The case was delayed for several months because of the unusual result. The agency, litigating on the mother’s behalf, offered an expert witness to testify about the accuracy of DNA testing and its validity in this particular case, despite the unusual result. The mother provided an explanation for the result: she had sexual intercourse with two men within the same week when her twins were conceived. But despite the mutually corroborating nature of the witness and scientific testimony, the court walked a cautious path before concluding that A.S. was legally obligated to support to A.M., his genetic child, but not B.M.
The Development of Parentage Law
Parentage law—the statutes and doctrines that determine who qualifies as a legal parent of a child, with the concomitant rights and obligations—is constantly evolving, as the modern family assumes ever-more complicated forms. At its core, parentage law must provide a framework for deciding which adults are tied to which children.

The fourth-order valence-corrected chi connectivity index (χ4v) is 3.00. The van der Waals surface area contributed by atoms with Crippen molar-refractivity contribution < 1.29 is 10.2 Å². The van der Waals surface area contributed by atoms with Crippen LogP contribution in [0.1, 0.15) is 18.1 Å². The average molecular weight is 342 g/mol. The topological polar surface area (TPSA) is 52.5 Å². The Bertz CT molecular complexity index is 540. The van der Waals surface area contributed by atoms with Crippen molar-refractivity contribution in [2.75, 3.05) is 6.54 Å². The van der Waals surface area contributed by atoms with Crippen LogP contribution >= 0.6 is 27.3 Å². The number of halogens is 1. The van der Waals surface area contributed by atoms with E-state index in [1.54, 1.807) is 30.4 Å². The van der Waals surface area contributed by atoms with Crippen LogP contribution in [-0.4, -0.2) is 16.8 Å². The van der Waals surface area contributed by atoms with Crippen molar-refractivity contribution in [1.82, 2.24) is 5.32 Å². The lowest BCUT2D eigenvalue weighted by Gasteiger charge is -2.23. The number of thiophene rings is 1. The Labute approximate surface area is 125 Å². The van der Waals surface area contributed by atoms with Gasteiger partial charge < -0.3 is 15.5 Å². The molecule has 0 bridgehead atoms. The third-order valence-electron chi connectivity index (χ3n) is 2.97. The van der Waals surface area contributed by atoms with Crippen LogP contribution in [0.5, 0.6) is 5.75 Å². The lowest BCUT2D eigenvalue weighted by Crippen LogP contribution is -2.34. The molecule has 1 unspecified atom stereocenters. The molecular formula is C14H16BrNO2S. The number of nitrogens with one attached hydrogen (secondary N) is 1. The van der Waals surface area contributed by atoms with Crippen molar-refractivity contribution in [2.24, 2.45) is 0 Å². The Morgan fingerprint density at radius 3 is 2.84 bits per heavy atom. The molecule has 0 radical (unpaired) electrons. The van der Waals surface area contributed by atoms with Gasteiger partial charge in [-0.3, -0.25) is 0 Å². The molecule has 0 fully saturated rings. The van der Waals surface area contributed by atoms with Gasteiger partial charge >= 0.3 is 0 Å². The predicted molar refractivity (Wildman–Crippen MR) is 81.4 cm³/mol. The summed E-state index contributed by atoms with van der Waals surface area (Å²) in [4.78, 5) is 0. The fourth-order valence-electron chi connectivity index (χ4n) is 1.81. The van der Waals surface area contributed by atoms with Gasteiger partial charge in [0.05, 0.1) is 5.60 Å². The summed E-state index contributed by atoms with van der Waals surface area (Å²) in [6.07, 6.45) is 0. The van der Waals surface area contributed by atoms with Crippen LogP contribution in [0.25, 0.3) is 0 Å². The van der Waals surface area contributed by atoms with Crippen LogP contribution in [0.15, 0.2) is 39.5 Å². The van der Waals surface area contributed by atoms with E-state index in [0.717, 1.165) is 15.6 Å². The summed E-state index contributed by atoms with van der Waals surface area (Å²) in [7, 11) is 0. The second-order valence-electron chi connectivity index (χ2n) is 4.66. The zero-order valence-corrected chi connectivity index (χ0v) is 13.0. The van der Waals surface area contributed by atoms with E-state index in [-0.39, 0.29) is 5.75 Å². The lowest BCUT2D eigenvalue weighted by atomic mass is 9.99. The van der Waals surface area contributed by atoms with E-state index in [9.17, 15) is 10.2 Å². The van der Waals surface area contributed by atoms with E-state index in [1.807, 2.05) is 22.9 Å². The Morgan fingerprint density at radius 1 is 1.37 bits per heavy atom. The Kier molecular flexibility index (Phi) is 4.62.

Depending on the context, biology may be dispositive or completely irrelevant. For example, in many states, a lesbian co-parent can establish parental status with respect to her partner’s child, with whom she has no biological link, either because she is married to the child’s mother or has acted enough like a parent with the consent of the biological mother to earn equal status. Likewise, a married man may be deemed the legal father of his wife’s child even if DNA testing establishes beyond dispute that he is not the child’s biological father. This can be so either because the state has a conclusive marital presumption of paternity or because the procedural requirements for disestablishing paternity, often time-sensitive and burdensome, have not been met.
For unwed fathers, biology has come to play a central role in the establishment of parentage, particularly as science has developed the ability to determine the existence of a genetic tie with almost absolute certainty.